A company’s intellectual property and inventions
Your company’s intellectual property is, for example, its patents, knowhow and trade secrets. To manage them, draw up an IPR (intellectual property rights) strategy. Plan how your company will protect its intellectual property and what it would do in the event of infringements. You can increase the extent of your company’s intellectual property with inventions, for example.
Intellectual property is, defined broadly, all the property in the business that produces value, and which is not tangible. Your company can accrue intellectual property, for example, through research, product development, manufacturing, sales and marketing. Examples of intellectual property are:
- utility models
- design rights
- trade secrets.
Your company should draw up an IPR strategy to manage its intellectual property. The strategy would provide guidelines for all activities relating to your company’s intellectual property.
Your company should itself keep an eye on the competition and identify any infringements of its intellectual property rights. If, for example, your company holds a patent for an invention, it is worth ensuring that your competitors are not making use of the invention without permission.
Establish appropriate practices and processes to enable your company to monitor its rights. Keep an eye on the markets continuously and systematically.
You can employ a reliable patent agent or equivalent qualified external expert to help you oversee your rights.
When you establish an IPR strategy for your company, first examine what intellectual property your company has. Look at what other company rights your company has use of and whether it needs to acquire more. Decide who will be responsible for the use of intellectual property in your company.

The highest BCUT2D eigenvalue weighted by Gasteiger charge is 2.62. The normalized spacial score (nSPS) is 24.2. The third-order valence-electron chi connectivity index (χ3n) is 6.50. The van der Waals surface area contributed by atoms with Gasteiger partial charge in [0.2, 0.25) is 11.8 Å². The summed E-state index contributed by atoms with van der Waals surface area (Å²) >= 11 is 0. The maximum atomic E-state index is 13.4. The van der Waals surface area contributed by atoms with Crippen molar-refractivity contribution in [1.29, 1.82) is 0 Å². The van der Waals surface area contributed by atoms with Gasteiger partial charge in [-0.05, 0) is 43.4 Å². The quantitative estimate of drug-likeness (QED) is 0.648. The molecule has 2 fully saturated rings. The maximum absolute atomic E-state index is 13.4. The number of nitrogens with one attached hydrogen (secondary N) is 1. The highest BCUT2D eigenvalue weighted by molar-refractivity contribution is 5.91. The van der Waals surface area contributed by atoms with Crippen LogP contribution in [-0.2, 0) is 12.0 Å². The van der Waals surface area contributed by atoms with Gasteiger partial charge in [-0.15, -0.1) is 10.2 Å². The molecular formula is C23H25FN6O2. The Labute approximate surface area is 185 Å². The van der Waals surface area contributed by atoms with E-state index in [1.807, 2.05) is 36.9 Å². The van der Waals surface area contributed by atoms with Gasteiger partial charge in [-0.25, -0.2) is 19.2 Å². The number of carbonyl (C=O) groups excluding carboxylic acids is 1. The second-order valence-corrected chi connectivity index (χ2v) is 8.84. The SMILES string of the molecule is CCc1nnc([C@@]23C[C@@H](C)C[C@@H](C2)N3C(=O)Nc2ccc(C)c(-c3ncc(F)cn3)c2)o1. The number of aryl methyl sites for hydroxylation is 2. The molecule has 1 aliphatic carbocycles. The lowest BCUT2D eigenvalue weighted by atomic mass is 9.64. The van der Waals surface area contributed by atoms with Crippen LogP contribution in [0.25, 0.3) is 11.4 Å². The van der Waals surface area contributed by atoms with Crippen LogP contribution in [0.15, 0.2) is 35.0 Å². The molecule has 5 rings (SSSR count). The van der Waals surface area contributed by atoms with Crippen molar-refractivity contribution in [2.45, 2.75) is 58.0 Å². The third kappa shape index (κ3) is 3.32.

Discover what risks are associated with your company’s intellectual property and its rights. Look at what commitments your company has made regarding intellectual property, for example, in its marketing. Appoint those responsible in your company for IPR.
Determine how your company wants to protect its intellectual property and how it will prepare to defend its rights. By planning ahead, your company can respond and act swiftly if its rights are violated.
Put the IPR strategy you create to work. Monitor the competition and continuously look into the possibilities for licensing and partnerships/collaboration. Train your employees in matters of IPR. Update the IPR strategy regularly and supervise its implementation.
An invention is a new device, piece of equipment, method or procedure or an improvement to an existing one. It may also be a new application for an old invention. An invention presents a new solution to a problem and can be applied in practice.
If your company has an idea for a new product, see if it has the ingredients for an invention. Find out if there are already products in existence based on your idea and if they are protected with a patent or utility model. Help is available from experts at the Patent and Registration Office.
Assess your invention’s advantages, the extent to which it reflects current trends, and its marketability. Find out what it would cost to productise the invention and where you might obtain financing. You can apply for public financing via Business Finland, for instance.
Apply for a patent or utility model for your invention. This will guarantee an exclusive right to it. Do not present your invention publicly until you have submitted the application.
Under the Finnish Act on the Right in Employee Inventions, you, as the employer, may have a right to your employee’s invention wholly or partly. The requirement is that your employee’s invention is related to his or her functions and duties or is a result of the person’s experience gained in your company.
Your employee must inform you in writing of his or her invention without delay. At the same time the employee must explain clearly what sort of invention it is. If you wish to obtain rights to your employee’s invention, say so in writing to the employee in question within four months of the time you received notification of the invention.
Pay your employee a reasonable sum of money for the rights you gain. Also provide your employee with the necessary information relating to such matters as patents applied for and granted for the invention, product manufacturing volumes and retail prices.
If your employee has invented something in his or her own time with no link to your business, the employee owns the rights to it.